• Open bite. This occurs when the upper front teeth cannot meet or overlap the lower front teeth even though the back teeth have closed together. Sometimes this this makes eating difficult. Open bites are caused by the overdevelopment of the back portion of the upper jaw in a vertical direction. As the back portion of the upper jaw grows vertically downward, the lower jaw will open in a clockwise direction. This explains why open bite patients have a long facial appearance. 

Can I get braces just on the top or bottom?

That depends on your case. Orthodontics isn't just about making your teeth straight or making them look better. Most dentists and orthodontists take a lot of things into consideration when recommending treatment, such as:

  • how the top and bottom teeth meet with each other (i.e., your bite)

  • how well you can chew your food

  • whether you have a tongue thrust problem

  • whether extraction or surgery will be necessary to correct your problems

  • whether you will need any appliances in your treatment, such as a palate expander or headgear (yes, some adults do wear headgear)

So you see, it isn't just a matter of making your teeth look pretty. There are lot of other factors to take into consideration. This is why you sometimes need a full set of braces, even if you think that you only need them on top or bottom. Of course, some people are lucky. Their bites are good and perhaps they only need a bit of straightening. People in this position often can get braces only on top or bottom  

When will I begin to see changes in my teeth after the braces are put on?

According to a recent poll, most people begin see changes in their teeth in the first 2 to 6 weeks of treatment.

Are people going to think I look geeky or weird with braces on my teeth?

Of course you're self-conscious because it is YOUR mouth, but frankly most people don't give a hoot. Your braces are a conversation piece for about 3 minutes; after that, nobody pays much attention. Really. And most people don't think you look geeky. In fact, they probably think you look cute, or applaud that you are doing something positive to improve your appearance and your dental health. Whenever you become self-conscious about your braces, think about how great you'll look after they come off!

FYI, here are the results of a poll of readers on this very subject, conducted in January, 2004:


What if I move away and change orthodontists or dentists once my orthodontic treatment has begun? What happens?

Changing orthodontists mid-treatment can be tricky. Most orthodontists work on a "pay as you go" plan. In other words, you pay a certain amount of money at the outset of treatment (for the molds, consultations, and having the braces installed). Then, each month, you pay a percentage of the rest of your balance. So, if you move away from your orthodontist, be sure to tell him/her ASAP so that you will not be charged extra. You orthodontist will probably "pro-rate" your balance or refund some of your money. You should also request your dental records, or ask your orthodontist to forward them to your new doc.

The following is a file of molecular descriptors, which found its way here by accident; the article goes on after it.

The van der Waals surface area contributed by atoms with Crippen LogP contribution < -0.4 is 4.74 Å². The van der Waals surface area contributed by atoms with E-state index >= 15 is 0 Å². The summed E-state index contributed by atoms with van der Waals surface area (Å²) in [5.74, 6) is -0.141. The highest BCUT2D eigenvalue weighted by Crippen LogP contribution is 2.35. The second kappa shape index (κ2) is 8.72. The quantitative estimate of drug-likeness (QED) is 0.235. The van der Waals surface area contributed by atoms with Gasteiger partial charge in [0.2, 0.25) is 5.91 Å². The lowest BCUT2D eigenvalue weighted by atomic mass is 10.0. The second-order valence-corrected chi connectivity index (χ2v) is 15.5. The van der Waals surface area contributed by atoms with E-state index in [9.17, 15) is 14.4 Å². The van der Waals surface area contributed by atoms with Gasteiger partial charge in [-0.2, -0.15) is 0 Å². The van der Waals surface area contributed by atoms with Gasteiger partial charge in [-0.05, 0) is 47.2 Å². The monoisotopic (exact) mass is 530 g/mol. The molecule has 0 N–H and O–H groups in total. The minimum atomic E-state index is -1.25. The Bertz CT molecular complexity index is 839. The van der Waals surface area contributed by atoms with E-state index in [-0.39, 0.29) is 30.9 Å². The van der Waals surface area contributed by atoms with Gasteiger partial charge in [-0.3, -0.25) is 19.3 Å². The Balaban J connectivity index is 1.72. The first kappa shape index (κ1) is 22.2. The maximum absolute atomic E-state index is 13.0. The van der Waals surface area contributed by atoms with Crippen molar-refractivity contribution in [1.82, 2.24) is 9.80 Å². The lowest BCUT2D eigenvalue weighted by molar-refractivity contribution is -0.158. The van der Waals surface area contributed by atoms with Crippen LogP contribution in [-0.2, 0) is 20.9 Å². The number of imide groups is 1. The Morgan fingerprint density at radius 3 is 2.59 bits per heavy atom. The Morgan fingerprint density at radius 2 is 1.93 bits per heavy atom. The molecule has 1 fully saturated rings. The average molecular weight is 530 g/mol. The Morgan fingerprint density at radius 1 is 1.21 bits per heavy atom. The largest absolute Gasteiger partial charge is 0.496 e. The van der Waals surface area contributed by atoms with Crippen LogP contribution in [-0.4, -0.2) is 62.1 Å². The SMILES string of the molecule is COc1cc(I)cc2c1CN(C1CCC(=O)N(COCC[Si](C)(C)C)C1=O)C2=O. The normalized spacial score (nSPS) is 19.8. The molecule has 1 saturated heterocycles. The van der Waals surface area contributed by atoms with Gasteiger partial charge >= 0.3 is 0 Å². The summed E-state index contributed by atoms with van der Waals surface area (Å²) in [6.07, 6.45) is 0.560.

However, you may wind up paying a few hundred dollars more to your new orthodontist. After all, this new doc has never seen you before, and you are a new patient to him. Hopefully, changing orthodontists mid-treatment won't raise your costs too much.

In any event, this is a good argument for NOT PAYING THE ENTIRE BALANCE UP FRONT. Personally, I think that paying it all up-front is a really bad idea, even if it saves you money. For example, there was a story in the news a few years ago about an unscrupulous dentist who took full payment from his patients -- and then closed his practice! Some of them had to pay the full amount (in excess of $5,000) again to the new orthodontist, and some just couldn't afford the unexpected expense and had to stop their treatment. The odds are that your dentist would not do this to you -- but even under the best circumstances, nobody knows what the future holds, so I think that "pay as you go" is safest option. For more details on this subject, read Braces and Moving.

Should I get teeth extracted as part of my orthodontic treatment?

It depends on your specific case. When we are young and our jaws are still growing, dentists/orthodontists can work with our growth to straighten the teeth without extraction. 

But once we are adults, dentists are limited to what is already in place. If your orthodontist recommends extraction, it may be wise to get at least one more (if not two more) opinions before going through with the procedure -- once the teeth are gone, they're gone! Your teeth and jaw help to shape your face. Changing the underlying structure will result in some changes in your facial appearance. You should discuss this with your orthodontist. There are newer types of bracket systems that apply lighter forces and may be able to correct your problems without extractions, such as Damon Brackets. You may want to ask your orthodontist about it.

Sometimes however, depending on your unique case, extraction may be the only way to successfully straighten your teeth and correct your bite. For more information about extractions, see Getting Teeth Extracted for Braces.

How long does it take to close gaps between teeth after an extraction?

That depends on your body's unique physiology. Gaps in teeth on the lower jaw tend to close slower than on the upper jaw. It can take anywhere from a few months to a year to close extraction gaps.

Do you have to change your diet when you wear braces?

Yes, you do, to some extent. At first your teeth will hurt and you won't be able to bite into hard foods, big sandwiches, or anything too chewy or crunchy. It is best to stick to soft foods until your teeth begin to feel better -- usually in a few weeks. Read Soft Food Suggestions to help you cope.